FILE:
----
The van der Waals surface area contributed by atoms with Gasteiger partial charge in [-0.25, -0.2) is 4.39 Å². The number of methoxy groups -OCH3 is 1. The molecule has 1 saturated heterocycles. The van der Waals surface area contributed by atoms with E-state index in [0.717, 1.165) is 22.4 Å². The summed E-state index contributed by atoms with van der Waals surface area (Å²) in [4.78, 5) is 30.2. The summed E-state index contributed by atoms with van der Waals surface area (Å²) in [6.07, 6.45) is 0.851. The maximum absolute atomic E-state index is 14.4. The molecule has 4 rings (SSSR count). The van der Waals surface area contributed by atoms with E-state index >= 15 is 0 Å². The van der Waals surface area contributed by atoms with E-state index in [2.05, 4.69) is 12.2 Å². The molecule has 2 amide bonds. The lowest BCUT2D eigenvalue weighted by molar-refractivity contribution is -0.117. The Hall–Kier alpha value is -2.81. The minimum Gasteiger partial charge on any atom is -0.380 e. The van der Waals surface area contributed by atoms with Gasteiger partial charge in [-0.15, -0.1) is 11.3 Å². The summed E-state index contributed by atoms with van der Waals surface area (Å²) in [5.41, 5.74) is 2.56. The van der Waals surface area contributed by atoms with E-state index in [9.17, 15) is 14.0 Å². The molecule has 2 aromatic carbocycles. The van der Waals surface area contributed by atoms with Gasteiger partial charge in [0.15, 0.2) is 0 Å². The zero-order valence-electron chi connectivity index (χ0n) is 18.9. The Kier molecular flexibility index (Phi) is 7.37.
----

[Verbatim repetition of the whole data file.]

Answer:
The van der Waals surface area contributed by atoms with Gasteiger partial charge in [-0.25, -0.2) is 4.39 Å². The number of methoxy groups -OCH3 is 1. The molecule has 1 saturated heterocycles. The van der Waals surface area contributed by atoms with E-state index in [0.717, 1.165) is 22.4 Å². The summed E-state index contributed by atoms with van der Waals surface area (Å²) in [4.78, 5) is 30.2. The summed E-state index contributed by atoms with van der Waals surface area (Å²) in [6.07, 6.45) is 0.851. The maximum absolute atomic E-state index is 14.4. The molecule has 4 rings (SSSR count). The van der Waals surface area contributed by atoms with E-state index >= 15 is 0 Å². The van der Waals surface area contributed by atoms with E-state index in [2.05, 4.69) is 12.2 Å². The molecule has 2 amide bonds. The lowest BCUT2D eigenvalue weighted by molar-refractivity contribution is -0.117. The Hall–Kier alpha value is -2.81. The minimum Gasteiger partial charge on any atom is -0.380 e. The van der Waals surface area contributed by atoms with Gasteiger partial charge in [-0.15, -0.1) is 11.3 Å². The summed E-state index contributed by atoms with van der Waals surface area (Å²) in [5.41, 5.74) is 2.56. The van der Waals surface area contributed by atoms with E-state index in [9.17, 15) is 14.0 Å². The molecule has 2 aromatic carbocycles. The van der Waals surface area contributed by atoms with Gasteiger partial charge in [0.15, 0.2) is 0 Å². The zero-order valence-electron chi connectivity index (χ0n) is 18.9. The Kier molecular flexibility index (Phi) is 7.37.